The Member of Parliament for the North Tongu Constituency in the Volta Region, Samuel Okudzeto Ablakwa, is advocating for a policy that will ban government appointees from travelling outside Ghana to seek medical care.
This, he believes, will compel the government to focus more on fixing the challenges in the country’s healthcare system to make it robust.
Narrating the story of a 12-year old boy who passed away in his constituency due to difficulty in transferring him to a tertiary hospital, Mr. Ablakwa complained about the country’s broken health system which he says needs an urgent fix.
“With the continuous no bed syndrome, why are there so many abandoned hospital projects all over the country? And why are others like the UGMC being under-utilized? If that 12-year-old boy was my child or that of Sam George, was that the kind of care he would have been accorded when it was clear he needed to be referred?” he asked during an induction ceremony organized by the Accra Ubuntu Lions Club on Saturday.
“Why can’t we have a health system that works for all regardless of status, size of pocket, who you know or who knows you? This cannot be normal and we cannot accept this. The challenges in our broken healthcare system must not be allowed to fester. Some of the challenges are so basic that we have absolutely no excuse.”
As part of his recommendations to the government in fixing the health system, he asked for a policy that would ban government officials from seeking medical attention in foreign countries.
“There is the need to implement a policy of ‘No medical treatment abroad’ for members of the Executive, Legislature and Judiciary with immediate effect. This appears to me to be the best way to address the numerous challenges in the health sector. This will force us to get things right and do right to avoid the needless death of the 12-year-old boy which continues to traumatize me,” he bemoaned.
The former Deputy Education Minister did not explain further how his proposal ought to be carried out considering that the category of persons he mentioned reserve the right to travel outside for medical care at no cost to the state.
It is the norm in Ghana and most parts of Africa to find politicians including Presidents and other top officials travelling outside their home countries to seek medical care elsewhere, sometimes for basic medical conditions or checkups.
Many believe that these officials do not trust the health systems they’ve built in their countries because of the numerous challenges that exist largely caused by low investment and neglect.
The tragic incident, which happened on Friday, May 14, involved a 12-year-old boy in the North Tongu constituency who could not be saved despite efforts by the MP, Mr. Ablakwa, and the MP for Ningo Prampram, Sam Nartey George.
Sam George narrated the story in a Facebook post:
I am angry. I am sad. I am pissed.
Yesterday evening around 8pm, I got a call and messages from an Assemblyman in my Constituency whilst I was at church that his 12 year old son had been rushed to the Battor Catholic hospital in the morning. The situation had been deteriorating and a decision was made early afternoon to transfer the child to Accra.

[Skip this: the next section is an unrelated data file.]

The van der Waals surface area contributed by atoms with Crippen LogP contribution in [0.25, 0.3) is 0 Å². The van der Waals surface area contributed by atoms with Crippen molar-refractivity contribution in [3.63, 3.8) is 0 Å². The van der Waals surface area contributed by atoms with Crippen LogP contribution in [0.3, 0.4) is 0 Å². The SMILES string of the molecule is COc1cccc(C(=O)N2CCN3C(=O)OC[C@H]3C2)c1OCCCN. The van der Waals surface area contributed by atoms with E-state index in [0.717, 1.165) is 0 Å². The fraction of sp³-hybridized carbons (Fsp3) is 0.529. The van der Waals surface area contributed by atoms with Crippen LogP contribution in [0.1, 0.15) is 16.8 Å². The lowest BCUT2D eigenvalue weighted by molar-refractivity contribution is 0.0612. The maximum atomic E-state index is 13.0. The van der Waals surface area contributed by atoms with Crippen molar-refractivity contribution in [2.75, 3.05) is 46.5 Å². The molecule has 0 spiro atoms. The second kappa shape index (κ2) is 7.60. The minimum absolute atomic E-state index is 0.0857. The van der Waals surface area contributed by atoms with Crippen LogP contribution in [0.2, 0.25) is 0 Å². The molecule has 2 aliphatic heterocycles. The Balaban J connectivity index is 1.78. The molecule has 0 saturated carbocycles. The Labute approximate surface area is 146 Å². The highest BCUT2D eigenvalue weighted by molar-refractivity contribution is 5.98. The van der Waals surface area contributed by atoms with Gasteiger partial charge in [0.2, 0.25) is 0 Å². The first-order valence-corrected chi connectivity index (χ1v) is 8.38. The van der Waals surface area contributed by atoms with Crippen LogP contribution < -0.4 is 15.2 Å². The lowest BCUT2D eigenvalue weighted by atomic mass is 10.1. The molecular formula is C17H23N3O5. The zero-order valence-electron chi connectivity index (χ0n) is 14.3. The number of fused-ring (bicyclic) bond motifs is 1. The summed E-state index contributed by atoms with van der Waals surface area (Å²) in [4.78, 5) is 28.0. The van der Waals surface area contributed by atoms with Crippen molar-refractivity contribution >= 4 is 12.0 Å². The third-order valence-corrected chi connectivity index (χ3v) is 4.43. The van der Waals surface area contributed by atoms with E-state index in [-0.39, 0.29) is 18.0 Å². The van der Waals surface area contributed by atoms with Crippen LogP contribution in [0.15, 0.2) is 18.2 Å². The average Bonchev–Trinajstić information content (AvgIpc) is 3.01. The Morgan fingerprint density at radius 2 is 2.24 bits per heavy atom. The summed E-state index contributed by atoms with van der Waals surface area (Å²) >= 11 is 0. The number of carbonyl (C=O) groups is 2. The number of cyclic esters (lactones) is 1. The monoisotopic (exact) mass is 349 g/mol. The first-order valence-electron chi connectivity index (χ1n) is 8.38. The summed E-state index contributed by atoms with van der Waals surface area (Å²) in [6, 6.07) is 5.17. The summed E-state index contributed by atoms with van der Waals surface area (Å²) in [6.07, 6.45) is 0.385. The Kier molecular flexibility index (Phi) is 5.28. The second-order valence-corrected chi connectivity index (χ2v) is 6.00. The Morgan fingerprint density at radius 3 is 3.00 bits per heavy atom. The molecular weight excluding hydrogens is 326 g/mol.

Calls were made to Korle Bu Teaching Hospital but they refused to accept the child that there was no bed. Calls were made to 37 Military Hospital and they agreed to take the child. This was about 3pm. Then the next hurdle began. The National Ambulance Service was called to transport the child. Getting the Service was another issue entirely. After getting the service, they insisted that they cannot move the child until they got their own independent confirmation from 37 Military Hospital. For well over 5 hours, they could not get anyone from 37 to confirm.
It was at this point the Assemblyman in desperation called me. I quickly reached out to my Colleague and Brother Samuel Okudzeto Ablakwa who is the MP for the area to see if he could intervene with the Battor Clinic. He immediately called Dr. Atuguba who is the Head of the facility and put me in touch with him. It became clear quickly that Battor had done all they could and it was in the hands of 37 Military Hospital.
Hon. Ablakwa again called a Constituent of his who is a doctor at 37 to see if he could help us. At this point we had finally gotten an ambulance on standby to convey the child. By the time we got a Doctor at 37 to get involved and give the all clear to the ambulance service, the little boy blacked out and could not be resuscitated. He died at 10:05pm.
Why it would have to take 2 MPs to find a bed for a dying child who needed critical medical care has deprived me of sleep. Why we have ambulances that cannot move because there is no system in place to let them know where to go angers me. Why we have a world class facility like the University of Ghana Medical Centre with so many empty beds rotting away beats my understanding.
Yet another needless death. Should you know a big man somewhere for you to get the basic necessities? This death has really pained me. It has left me bitter at the system. It has left me angry at the #FixYourself folks. How could the Assemblyman or his 12 year old fix this issue?
The Republic is indeed very sick and needs to be fixed. How much longer can we go on like this. May the soul of this little child whose only crime is to be born Ghanaian rest in the bossom of the LORD.